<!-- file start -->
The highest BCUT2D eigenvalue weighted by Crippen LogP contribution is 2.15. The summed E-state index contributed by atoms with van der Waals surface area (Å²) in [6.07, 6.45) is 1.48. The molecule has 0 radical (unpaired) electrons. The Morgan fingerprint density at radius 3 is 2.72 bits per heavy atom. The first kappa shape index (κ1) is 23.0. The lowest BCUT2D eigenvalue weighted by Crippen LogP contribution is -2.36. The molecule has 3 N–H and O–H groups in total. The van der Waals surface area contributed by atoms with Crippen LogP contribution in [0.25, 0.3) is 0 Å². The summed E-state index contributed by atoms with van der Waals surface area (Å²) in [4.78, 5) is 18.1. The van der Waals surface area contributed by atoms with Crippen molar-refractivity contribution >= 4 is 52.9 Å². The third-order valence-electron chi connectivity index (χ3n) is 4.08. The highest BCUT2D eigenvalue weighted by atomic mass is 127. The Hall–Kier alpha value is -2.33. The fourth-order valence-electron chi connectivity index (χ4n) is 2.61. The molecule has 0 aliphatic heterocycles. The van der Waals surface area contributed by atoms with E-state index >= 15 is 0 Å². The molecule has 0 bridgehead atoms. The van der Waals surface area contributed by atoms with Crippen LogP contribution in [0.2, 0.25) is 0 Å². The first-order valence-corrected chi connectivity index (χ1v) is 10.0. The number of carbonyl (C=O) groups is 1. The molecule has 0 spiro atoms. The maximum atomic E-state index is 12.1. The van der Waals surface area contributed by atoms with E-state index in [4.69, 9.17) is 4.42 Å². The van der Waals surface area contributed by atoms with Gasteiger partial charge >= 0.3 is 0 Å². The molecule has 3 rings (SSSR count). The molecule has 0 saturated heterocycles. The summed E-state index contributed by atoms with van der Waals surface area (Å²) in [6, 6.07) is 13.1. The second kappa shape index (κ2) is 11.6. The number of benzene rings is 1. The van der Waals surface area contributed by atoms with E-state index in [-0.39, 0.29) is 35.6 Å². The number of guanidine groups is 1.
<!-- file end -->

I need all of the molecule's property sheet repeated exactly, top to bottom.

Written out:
The highest BCUT2D eigenvalue weighted by Crippen LogP contribution is 2.15. The summed E-state index contributed by atoms with van der Waals surface area (Å²) in [6.07, 6.45) is 1.48. The molecule has 0 radical (unpaired) electrons. The Morgan fingerprint density at radius 3 is 2.72 bits per heavy atom. The first kappa shape index (κ1) is 23.0. The lowest BCUT2D eigenvalue weighted by Crippen LogP contribution is -2.36. The molecule has 3 N–H and O–H groups in total. The van der Waals surface area contributed by atoms with Crippen LogP contribution in [0.25, 0.3) is 0 Å². The summed E-state index contributed by atoms with van der Waals surface area (Å²) in [4.78, 5) is 18.1. The van der Waals surface area contributed by atoms with Crippen molar-refractivity contribution >= 4 is 52.9 Å². The third-order valence-electron chi connectivity index (χ3n) is 4.08. The highest BCUT2D eigenvalue weighted by atomic mass is 127. The Hall–Kier alpha value is -2.33. The fourth-order valence-electron chi connectivity index (χ4n) is 2.61. The molecule has 0 aliphatic heterocycles. The van der Waals surface area contributed by atoms with E-state index >= 15 is 0 Å². The molecule has 0 bridgehead atoms. The van der Waals surface area contributed by atoms with Crippen LogP contribution in [0.2, 0.25) is 0 Å². The first-order valence-corrected chi connectivity index (χ1v) is 10.0. The number of carbonyl (C=O) groups is 1. The molecule has 0 spiro atoms. The maximum atomic E-state index is 12.1. The van der Waals surface area contributed by atoms with E-state index in [4.69, 9.17) is 4.42 Å². The van der Waals surface area contributed by atoms with Gasteiger partial charge >= 0.3 is 0 Å². The molecule has 3 rings (SSSR count). The molecule has 0 saturated heterocycles. The summed E-state index contributed by atoms with van der Waals surface area (Å²) in [6, 6.07) is 13.1. The second kappa shape index (κ2) is 11.6. The number of benzene rings is 1. The van der Waals surface area contributed by atoms with E-state index in [-0.39, 0.29) is 35.6 Å². The number of guanidine groups is 1.